The SM15000 is a 10U server that is actually made up of multiple compute cards. AMD and SeaMicro also pack the server with a low latency and high bandwidth networking fabric to connect the servers to each other, multiple power supplies, and the ability to connect to a shared pool of storage that each compute card can access. Each compute card uses a small, cut down motherboard, processor, ram, and networking IO. The processors can be AMD Opteron, Intel Xeon, or Intel Atom with the future possibility of an AMD APU-based server (which is the configuration option that I am most interested in). In this case, Verizon appears to be using AMD Opteron chips, which means each compute card has a single eight core AMD Opteron CPU clocked at up to 2.8GHz, 64GB of system memory, and a 10Gbps networking link.
In total, each SM15000 server is powered by 512 CPU cores, up to 4TB of RAM, ten 1,100W PSUs, and support for more than 5PB of shared storage. Considering Verizon is using multiple racks filled with SM15000 servers, there is a lot of hardware on offer to support a multitude of mission critical applications backed by SLAs (service level agreements, which are basically guarantees of uptime and/or performance).
I'm looking forward to seeing what sorts of things customers end up doing with the Verizon Cloud and how the SeaMicro-built servers hold up once the service is fully ramped up and utilized.
You can find more information on the SM15000 servers in my article on their initial debut. Also, the full press release on the Verizon Cloud is below.
Subject: General Tech | October 8, 2013 - 07:59 PM | Jeremy Hellstrom
Tagged: amd, dirty pool, linux, open source
Rebranding existing hardware with fancy new model numbers is nothing new to either AMD or NVIDA. Review sites catch on immediately and while we like to see optimizations applied to mature chips we much prefer brand new hardware. When you release the Q-1200000 as the X-2200000 the best you will get from review sites is a recommendation to go with the model that has the lower price, not the higher model number. Most enthusiasts have caught on to the fact that they are the same product; we do not like it but we have come to accept it as common business practice. Certain unintentional consequences from designs we can forgive as long as you admit the issue and work to rectify it, only the intentional limitations are being mentioned in this post.
This is where the problem comes in as it seems that this intentional misleading of customers has created a mindset where it is believed that it is OK to intentionally impose performance limitations on products. Somehow companies have convinced themselves that a customer base who routinely tears apart hardware, uses scanners to see inside actual components and who write their own OSes from scratch (or at least update the kernel) will somehow not be able to discover these limitations. Thus we have yesterday's revelation that NVIDIA has artificially limited the number of screens usable in Linux to three; not because of performance or stability issues but simply because it might provide Linux users with a better experience that Windows users.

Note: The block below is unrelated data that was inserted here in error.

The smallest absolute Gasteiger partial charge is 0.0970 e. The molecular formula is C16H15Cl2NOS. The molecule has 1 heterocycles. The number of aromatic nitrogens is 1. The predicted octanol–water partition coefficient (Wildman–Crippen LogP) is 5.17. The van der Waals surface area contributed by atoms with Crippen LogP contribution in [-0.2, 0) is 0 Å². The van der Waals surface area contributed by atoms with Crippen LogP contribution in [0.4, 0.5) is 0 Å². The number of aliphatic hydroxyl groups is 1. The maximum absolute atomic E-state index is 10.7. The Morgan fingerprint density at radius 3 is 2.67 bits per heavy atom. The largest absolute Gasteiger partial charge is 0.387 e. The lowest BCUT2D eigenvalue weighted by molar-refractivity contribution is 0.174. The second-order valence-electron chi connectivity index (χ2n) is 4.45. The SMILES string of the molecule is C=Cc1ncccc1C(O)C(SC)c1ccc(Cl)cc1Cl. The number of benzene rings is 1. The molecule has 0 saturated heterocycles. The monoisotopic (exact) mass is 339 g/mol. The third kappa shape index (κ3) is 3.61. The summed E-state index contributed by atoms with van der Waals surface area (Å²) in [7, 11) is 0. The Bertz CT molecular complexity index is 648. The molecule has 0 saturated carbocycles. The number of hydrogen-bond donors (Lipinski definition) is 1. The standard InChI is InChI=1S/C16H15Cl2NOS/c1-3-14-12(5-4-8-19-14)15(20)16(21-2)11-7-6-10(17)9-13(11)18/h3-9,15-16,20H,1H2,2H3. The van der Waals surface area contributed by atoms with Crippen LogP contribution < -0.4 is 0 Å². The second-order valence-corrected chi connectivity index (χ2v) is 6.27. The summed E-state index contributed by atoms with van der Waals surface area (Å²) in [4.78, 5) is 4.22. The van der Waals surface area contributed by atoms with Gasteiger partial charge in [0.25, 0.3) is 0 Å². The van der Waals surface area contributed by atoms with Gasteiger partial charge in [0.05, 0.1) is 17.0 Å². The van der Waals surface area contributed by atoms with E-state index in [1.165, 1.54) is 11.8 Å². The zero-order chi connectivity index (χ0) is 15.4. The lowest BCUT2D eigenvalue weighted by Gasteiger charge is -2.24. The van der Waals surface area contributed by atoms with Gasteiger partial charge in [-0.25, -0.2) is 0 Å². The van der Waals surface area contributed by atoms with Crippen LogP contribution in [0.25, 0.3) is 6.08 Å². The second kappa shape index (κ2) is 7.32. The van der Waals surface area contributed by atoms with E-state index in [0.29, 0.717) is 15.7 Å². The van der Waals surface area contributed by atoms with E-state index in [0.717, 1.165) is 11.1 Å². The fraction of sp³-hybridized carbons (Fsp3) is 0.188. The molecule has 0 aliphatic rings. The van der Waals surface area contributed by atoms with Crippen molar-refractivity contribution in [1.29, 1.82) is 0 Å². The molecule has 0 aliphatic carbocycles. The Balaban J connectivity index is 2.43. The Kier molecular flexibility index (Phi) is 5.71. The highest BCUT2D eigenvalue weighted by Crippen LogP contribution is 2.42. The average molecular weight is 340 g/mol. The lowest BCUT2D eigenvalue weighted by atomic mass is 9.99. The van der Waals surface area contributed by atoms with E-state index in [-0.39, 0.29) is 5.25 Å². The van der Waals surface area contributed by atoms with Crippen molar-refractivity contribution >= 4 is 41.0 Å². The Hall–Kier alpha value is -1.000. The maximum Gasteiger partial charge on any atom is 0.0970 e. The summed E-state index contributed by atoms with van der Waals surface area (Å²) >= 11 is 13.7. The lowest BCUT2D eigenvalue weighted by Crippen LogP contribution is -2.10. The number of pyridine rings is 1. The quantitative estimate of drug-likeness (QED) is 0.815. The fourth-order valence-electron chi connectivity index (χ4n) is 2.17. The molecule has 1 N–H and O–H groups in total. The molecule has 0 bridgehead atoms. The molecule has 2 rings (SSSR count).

Apparently AMD is not to be outdone when it comes to this kind of dirty pool, in their case it is audio that is limited as opposed to video. If you are so uncouth as to use a DVI to HDMI adapter which did not come with your shiny new Radeon then you are not allowed to have audio signals transferred over that HDMI cable on either Windows or Linux. There is a ... shall we say Apple-like hardware check, that Phoronix reported on which will disable the audio output unless a specific EEPROM on your adapter is detected. NVIDIA doesn't sell monitors nor is AMD really in the dongle business but apparently they are willing to police the components you choose to use, though the causes of AMD's decision are not as clear as NVIDIA's for as far as we know Monster Cable does not have the magic EEPROM in their adapters.
If your customers are as talented as your engineers you might not want to listen to your salespeople who tell you that partnerships with other companies are more important than antagonizing your customers by trying to pull a fast one on them. We will find out and it will come back to haunt you. Unless the payoffs you get from your partnerships are more than you make selling to customers in which case you might as well just ignore us.
"For some AMD Radeon graphics cards when using the Catalyst driver, the HDMI audio support isn't enabled unless using the simple DVI to HDMI adapter included with the graphics card itself... If you use another DVI-to-HDMI adapter, it won't work with Catalyst. AMD intentionally implemented checks within their closed-source driver to prevent other adapters from being used, even though they will work just fine."
Here is some more Tech News from around the web:
- The TR Podcast 143: Steamy news from Hawaii
- 4GB DDR3 contract prices to rise by double digit percentage in October @ DigiTimes
- Microsoft unveils enterprise cloud solutions @ DigiTimes
- AMD's SeaMicro: 'We're the mystery vendor behind Verizon's cloud' @ The Register
- Intel HD Sandy/Ivy Bridge Linux Graphics Performance On Ubuntu 13.10 @ Phoronix
- Club3D Radeon R9 280X royalKing 3GB Graphics Card Giveaway @ eTeknix
Subject: Graphics Cards | October 8, 2013 - 05:30 PM | Jeremy Hellstrom